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Optimal sampling design and parameter estimation of Gaussian random fields /Zhu, Zhengyuan, January 2002 (has links)
Thesis (Ph. D.)University of Chicago, Dept. of Statistics, June 2002. / Includes bibliographical references (p. 123132) Also available on the Internet.

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Bayesian optimal design for changepoint problemsAtherton, Juli. January 2007 (has links)
No description available.

8 
Homotopy methods for solving the optimal projection equations for the reduced order model problemZigic, Dragan 24 November 2009 (has links)
The optimal projection approach to solving the reduced order model problem produces two coupled, highly nonlinear matrix equations with rank conditions as constraints. Due to the resemblance of these equations to standard matrix Lyapunov equations, they are called modified Lyapunov equations. The proposed algorithms utilize probabilityone homotopy theory as the main tool. It is shown that there is a family of systems (the homotopy) that make a continuous transformation from some initial system to the final system. With a carefully chosen initial problem a theorem guarantees that all the systems along the homotopy path will be asymptotically stable, controllable and observable.
One method, which solves the equations in their original form, requires a decomposition of the projection matrix using the Drazin inverse of a matrix. It is shown that the appropriate inverse is a differentiable function. An effective algorithm for computing the derivative of the projection matrix that involves solving a set of Sylvester equations is given.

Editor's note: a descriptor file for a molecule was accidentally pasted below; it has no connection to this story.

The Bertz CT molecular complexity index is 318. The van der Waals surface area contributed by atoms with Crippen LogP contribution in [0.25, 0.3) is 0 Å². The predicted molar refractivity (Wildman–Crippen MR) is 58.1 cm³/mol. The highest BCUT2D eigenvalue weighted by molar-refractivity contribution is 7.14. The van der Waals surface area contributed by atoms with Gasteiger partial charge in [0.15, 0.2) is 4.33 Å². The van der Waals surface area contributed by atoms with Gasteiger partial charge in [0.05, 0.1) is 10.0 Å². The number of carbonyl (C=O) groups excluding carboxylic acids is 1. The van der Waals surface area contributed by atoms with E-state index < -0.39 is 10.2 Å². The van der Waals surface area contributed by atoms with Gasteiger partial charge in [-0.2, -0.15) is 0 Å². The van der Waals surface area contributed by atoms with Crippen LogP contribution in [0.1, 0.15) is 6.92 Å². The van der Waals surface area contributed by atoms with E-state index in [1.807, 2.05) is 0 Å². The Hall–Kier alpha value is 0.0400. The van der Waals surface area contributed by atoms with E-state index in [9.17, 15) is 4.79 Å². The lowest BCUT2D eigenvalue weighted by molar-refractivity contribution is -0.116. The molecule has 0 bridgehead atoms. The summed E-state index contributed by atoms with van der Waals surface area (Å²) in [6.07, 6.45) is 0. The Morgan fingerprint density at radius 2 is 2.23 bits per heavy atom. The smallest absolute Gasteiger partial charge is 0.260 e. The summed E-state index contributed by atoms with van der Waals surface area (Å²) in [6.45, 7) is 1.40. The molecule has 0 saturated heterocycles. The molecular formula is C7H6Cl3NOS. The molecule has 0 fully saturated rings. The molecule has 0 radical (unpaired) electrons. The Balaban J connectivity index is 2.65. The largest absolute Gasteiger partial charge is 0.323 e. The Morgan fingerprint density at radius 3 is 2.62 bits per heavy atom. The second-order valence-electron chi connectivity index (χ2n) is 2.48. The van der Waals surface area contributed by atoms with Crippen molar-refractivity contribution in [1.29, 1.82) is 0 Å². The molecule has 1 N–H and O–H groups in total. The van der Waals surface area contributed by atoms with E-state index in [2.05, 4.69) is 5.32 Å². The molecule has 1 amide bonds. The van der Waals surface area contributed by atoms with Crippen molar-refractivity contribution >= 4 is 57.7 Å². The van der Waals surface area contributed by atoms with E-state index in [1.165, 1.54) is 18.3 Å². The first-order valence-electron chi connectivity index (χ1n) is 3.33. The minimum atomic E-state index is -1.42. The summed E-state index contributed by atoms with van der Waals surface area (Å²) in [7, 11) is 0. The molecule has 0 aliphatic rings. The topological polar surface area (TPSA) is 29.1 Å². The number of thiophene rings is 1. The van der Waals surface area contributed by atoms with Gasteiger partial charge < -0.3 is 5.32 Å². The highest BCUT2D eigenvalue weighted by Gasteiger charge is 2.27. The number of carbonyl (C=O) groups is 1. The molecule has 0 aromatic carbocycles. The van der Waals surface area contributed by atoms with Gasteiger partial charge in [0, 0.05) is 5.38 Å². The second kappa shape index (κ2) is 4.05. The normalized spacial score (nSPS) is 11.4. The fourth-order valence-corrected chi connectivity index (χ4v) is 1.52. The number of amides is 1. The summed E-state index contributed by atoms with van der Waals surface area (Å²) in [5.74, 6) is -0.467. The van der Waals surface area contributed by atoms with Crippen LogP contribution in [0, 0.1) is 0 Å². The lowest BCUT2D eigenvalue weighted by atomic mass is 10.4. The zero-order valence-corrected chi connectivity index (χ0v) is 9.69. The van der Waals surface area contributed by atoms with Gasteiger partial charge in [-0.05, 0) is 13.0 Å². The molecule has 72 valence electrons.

Another class of methods considers the equations in a modified form, using a decomposition of the pseudogramians based on a contragredient transformation. Some freedom is left in making an exact match between the number of equations and the number of unknowns, thus effectively generating a family of methods. Three strategies are considered for balancing the number of equations and unknowns. This approach proved to be very successful on a number of examples. The tests have shown that using the ‘best’ method practically always leads to a solution. / Master of Science

9 
Optimal experimental designs for hyperparameter estimation in hierarchical linear modelsLiu, Qing, January 2006 (has links)
Thesis (Ph. D.)Ohio State University, 2006. / Title from first page of PDF file. Includes bibliographical references (p. 98101).

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The sensitivity equation method for optimal designBorggaard, Jeffrey T. 07 June 2006 (has links)
In this work, we introduce the Sensitivity Equation Method (SEM) as a method for approximately solving infinite dimensional optimal design problems. The SEM couples a trustregion/quasiNewton optimization algorithm with gradient information provided by apprOXimately solving the sensitivity equation for (design) sensitivities.
The sensitivity equation is (in the problems considered here) a partial differential equation (POE) which describes the influence of a design parameter on the state of the system. It is shown that obtaining design sensitivities from the sensitivity equation has advantages over finite difference and semianalytical methods in that there is no need to remesh or compute mesh sensitivities (even if the domain is parameter dependent), the sensitivity equation is a linear POE for the sensitivities and can be approximated in an efficient manner using the same approximation scheme used to approximate the states.
The applicability of the SEM to shape optimization problems, where the state is described by the Euler equations, is studied in detail. In particular, we prove convergence of the method for a one dimensional test problem. These results are used to speculate on the applicability of the method for more complex problems. Finally. we solve a two dimensional forebody simulator design problem (for use in wind tunnel experiments) using the SEM, which is shown to be a very efficient method for this problem. / Ph. D.